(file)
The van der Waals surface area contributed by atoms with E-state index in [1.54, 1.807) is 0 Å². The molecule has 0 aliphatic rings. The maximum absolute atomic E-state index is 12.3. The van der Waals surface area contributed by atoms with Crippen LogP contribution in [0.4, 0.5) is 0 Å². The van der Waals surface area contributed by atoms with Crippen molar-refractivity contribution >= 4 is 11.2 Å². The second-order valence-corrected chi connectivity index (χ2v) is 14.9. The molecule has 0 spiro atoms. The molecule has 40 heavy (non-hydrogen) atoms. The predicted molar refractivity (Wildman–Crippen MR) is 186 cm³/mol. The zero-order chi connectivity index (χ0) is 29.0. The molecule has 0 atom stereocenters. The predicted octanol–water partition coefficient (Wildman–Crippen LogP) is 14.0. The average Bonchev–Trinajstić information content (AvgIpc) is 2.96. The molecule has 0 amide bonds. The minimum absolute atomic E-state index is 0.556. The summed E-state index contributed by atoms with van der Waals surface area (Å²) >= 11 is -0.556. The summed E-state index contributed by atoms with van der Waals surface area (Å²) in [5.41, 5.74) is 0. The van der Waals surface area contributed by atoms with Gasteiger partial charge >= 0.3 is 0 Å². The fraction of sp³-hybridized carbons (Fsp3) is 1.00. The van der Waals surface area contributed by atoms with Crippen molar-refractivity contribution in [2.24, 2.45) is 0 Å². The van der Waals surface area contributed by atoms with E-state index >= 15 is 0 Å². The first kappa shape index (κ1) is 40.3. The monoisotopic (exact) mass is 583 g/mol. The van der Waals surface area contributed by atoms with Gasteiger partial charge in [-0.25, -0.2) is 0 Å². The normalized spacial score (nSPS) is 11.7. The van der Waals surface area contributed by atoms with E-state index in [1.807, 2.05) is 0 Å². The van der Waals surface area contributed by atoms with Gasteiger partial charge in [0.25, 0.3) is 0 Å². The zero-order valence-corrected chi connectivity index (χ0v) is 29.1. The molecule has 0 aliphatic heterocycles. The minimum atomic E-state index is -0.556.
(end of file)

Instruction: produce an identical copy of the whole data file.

The van der Waals surface area contributed by atoms with E-state index in [1.54, 1.807) is 0 Å². The molecule has 0 aliphatic rings. The maximum absolute atomic E-state index is 12.3. The van der Waals surface area contributed by atoms with Crippen LogP contribution in [0.4, 0.5) is 0 Å². The van der Waals surface area contributed by atoms with Crippen molar-refractivity contribution >= 4 is 11.2 Å². The second-order valence-corrected chi connectivity index (χ2v) is 14.9. The molecule has 0 spiro atoms. The molecule has 40 heavy (non-hydrogen) atoms. The predicted molar refractivity (Wildman–Crippen MR) is 186 cm³/mol. The zero-order chi connectivity index (χ0) is 29.0. The molecule has 0 atom stereocenters. The predicted octanol–water partition coefficient (Wildman–Crippen LogP) is 14.0. The average Bonchev–Trinajstić information content (AvgIpc) is 2.96. The molecule has 0 amide bonds. The minimum absolute atomic E-state index is 0.556. The summed E-state index contributed by atoms with van der Waals surface area (Å²) >= 11 is -0.556. The summed E-state index contributed by atoms with van der Waals surface area (Å²) in [5.41, 5.74) is 0. The van der Waals surface area contributed by atoms with Gasteiger partial charge >= 0.3 is 0 Å². The fraction of sp³-hybridized carbons (Fsp3) is 1.00. The van der Waals surface area contributed by atoms with Crippen molar-refractivity contribution in [2.24, 2.45) is 0 Å². The van der Waals surface area contributed by atoms with E-state index >= 15 is 0 Å². The first kappa shape index (κ1) is 40.3. The monoisotopic (exact) mass is 583 g/mol. The van der Waals surface area contributed by atoms with Gasteiger partial charge in [-0.25, -0.2) is 0 Å². The normalized spacial score (nSPS) is 11.7. The van der Waals surface area contributed by atoms with E-state index in [1.807, 2.05) is 0 Å². The van der Waals surface area contributed by atoms with Gasteiger partial charge in [0.25, 0.3) is 0 Å². The zero-order valence-corrected chi connectivity index (χ0v) is 29.1. The molecule has 0 aliphatic heterocycles. The minimum atomic E-state index is -0.556.